Primrose Hill is a view of London just north of Regent’s Park. The poetic abstraction of this image makes abundantly clear why its maker, Maurice Prendergast, is among the first truly modern American artists and a printmaker whose monotypes have been called “the supreme artistic accomplishments in that medium…”
In 1891 Prendergast left Boston for Paris, where he received his only formal art instruction, at the Julian and Colarossi academies. Despite this training, he remained essentially self-taught, learning primarily from fellow painters. His friend Charles Conder introduced him to Henri de Toulouse-Lautrec and the Nabis, but he felt closer to the American expatriate James McNeill Whistler and his circle. This admiration is evident in Prendergast’s adoption of Whistler’s closely tuned color harmonies and grayed tonalities. In format and composition, Primrose Hill bears a marked resemblance to the 1893 decorative panels known as The Public Gardens by Nabi artist Édouard Vuillard. For the most part, these are vertically formatted compositions with high horizon lines punctuated with colorful, abstract silhouettes of figures receding into space. Prendergast shared with both Whistler and Vuillard a love of Japanese prints, which were exhibited in Paris throughout the 1880s and 1890s. Primrose Hill’s decorative border, verticality, and one-point perspective suggest his embrace of Japanese aesthetics as well.
Although he often depicted outdoor scenes, Prendergast was not a true plein-air artist. Rather, he made art in the studio, referring to sketchbooks (he would end up filling eighty-eight). Using monotype, Prendergast had no choice but to work indoors, since the oil pigments he applied to the plates dried too quickly outside. Even inside, he worked with a spontaneity and speed that make his monotypes as formidable and fresh as his open-air watercolors and higher in quality than many of his later, often overworked, oil paintings.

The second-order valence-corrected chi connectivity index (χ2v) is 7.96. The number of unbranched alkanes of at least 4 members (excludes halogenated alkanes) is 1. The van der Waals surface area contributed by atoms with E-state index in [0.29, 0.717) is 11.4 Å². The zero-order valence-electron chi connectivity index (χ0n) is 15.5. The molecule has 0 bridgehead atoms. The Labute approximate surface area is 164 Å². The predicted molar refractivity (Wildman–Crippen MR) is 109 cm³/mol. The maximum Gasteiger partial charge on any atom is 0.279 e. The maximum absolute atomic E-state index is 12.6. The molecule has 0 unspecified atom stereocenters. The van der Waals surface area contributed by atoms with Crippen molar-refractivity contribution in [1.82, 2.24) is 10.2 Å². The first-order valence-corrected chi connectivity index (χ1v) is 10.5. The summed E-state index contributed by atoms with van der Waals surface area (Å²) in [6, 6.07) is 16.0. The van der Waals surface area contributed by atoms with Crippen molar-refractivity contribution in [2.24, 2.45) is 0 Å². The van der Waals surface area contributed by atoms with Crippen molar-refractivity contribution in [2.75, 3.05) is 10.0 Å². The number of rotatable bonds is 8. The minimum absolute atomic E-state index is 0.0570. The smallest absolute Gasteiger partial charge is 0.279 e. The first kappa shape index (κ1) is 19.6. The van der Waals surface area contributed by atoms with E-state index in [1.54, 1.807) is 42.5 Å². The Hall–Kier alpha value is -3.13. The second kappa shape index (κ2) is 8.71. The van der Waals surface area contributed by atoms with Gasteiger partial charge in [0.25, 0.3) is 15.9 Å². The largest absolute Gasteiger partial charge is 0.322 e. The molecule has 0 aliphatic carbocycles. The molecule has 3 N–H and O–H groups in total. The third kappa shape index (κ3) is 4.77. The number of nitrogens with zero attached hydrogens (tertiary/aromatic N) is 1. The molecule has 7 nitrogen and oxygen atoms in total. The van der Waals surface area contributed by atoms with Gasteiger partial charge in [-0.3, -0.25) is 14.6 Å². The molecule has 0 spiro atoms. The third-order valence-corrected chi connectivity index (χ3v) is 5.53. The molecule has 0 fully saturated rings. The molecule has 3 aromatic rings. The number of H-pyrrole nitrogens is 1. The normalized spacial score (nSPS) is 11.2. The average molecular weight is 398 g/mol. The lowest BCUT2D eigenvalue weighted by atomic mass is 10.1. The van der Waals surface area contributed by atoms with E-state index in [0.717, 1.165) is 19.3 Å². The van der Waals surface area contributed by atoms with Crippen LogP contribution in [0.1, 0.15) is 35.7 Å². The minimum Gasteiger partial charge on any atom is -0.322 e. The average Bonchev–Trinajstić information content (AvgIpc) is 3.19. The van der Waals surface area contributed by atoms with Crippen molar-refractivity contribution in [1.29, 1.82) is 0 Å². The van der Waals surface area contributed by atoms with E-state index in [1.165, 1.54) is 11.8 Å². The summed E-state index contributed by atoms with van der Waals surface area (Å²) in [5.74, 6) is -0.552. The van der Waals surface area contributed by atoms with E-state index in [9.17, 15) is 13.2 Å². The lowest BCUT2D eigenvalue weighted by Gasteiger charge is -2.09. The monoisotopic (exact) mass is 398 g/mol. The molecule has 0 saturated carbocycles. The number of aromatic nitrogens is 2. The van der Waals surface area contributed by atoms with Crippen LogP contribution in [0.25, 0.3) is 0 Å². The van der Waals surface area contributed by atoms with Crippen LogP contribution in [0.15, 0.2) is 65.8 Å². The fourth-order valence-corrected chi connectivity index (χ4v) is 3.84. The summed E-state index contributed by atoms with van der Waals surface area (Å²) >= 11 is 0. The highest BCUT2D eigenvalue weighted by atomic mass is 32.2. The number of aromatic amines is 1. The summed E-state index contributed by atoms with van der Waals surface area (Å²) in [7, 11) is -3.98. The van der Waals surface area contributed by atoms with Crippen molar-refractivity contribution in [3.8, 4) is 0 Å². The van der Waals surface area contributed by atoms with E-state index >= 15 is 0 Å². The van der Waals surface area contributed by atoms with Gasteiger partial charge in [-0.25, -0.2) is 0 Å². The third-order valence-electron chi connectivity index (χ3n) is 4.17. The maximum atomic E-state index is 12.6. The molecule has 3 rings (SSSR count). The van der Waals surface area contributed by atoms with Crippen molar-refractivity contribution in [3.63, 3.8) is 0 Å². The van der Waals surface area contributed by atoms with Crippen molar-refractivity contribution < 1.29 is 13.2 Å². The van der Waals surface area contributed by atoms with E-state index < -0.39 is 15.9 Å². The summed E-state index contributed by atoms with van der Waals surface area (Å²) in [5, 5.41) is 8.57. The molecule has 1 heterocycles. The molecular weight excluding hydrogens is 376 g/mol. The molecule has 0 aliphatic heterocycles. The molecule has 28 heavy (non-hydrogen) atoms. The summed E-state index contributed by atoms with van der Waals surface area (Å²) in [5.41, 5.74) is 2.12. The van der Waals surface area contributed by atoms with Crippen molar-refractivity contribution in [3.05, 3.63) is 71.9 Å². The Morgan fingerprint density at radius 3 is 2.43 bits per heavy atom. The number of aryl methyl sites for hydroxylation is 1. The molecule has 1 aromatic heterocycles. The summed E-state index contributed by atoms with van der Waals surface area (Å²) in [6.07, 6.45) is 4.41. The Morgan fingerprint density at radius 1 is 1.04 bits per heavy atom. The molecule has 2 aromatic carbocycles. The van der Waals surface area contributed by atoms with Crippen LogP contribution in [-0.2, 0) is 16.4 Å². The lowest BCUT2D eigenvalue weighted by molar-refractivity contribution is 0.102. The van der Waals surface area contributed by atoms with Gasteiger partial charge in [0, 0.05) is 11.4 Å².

Prendergast hinted at his monotype process to Mrs. Oliver Williams in 1905: “Paint on copper in oils, wiping parts to be white. When [the] picture suits you, place on it Japanese paper and either press in a press or rub with a spoon till it pleases you. Sometimes the second or third place [a cognate] is the best.” According to Van Wyck Brooks, Prendergast could not afford a regular press and had no room for a workbench, which forced him to create his monotypes on the floor. He used the large spoon to which he referred above to rub the back of the sheet, and, “thus transfer the paint from the plate to the paper.” The artist’s use of this utensil may explain why his monotypes never have sharply defined plate marks and indicates another similarity between his work and the Japanese woodcuts he so admired: both were hand-printed.
Cecily Langdale proposed that Prendergast made Primrose Hill during an undocumented second trip to London presumably during the course of Prendergast’s 1891-94 residence in France, as opposed to his first trip in the summer of 1886. Her theory is supported by the appearance of his Street Scene in London in an 1893 issue of The Studio. In any case, during the period when he made Primrose Hill, Prendergast was focusing much of his energy on the monotype. His exhibition history suggests that he regarded this painterly printmaking technique as a primary part of his artistic endeavor. His first major show in Boston, at Hart and Wilson’s gallery in December 1897, included only monotypes. Likewise, his first museum exhibition, at The Art Institute of Chicago in January 1900, featured fifteen of them. In 1902, when Prendergast ceased making monotypes, he stopped exhibiting them.
Mark Krisco, Graphic Modernism: Selections from the Francey and Dr. Martin L. Gecht Collection at the Art Institute of Chicago, The Art Institute of Chicago with Hudson Hills Press, 2003, pp. 18.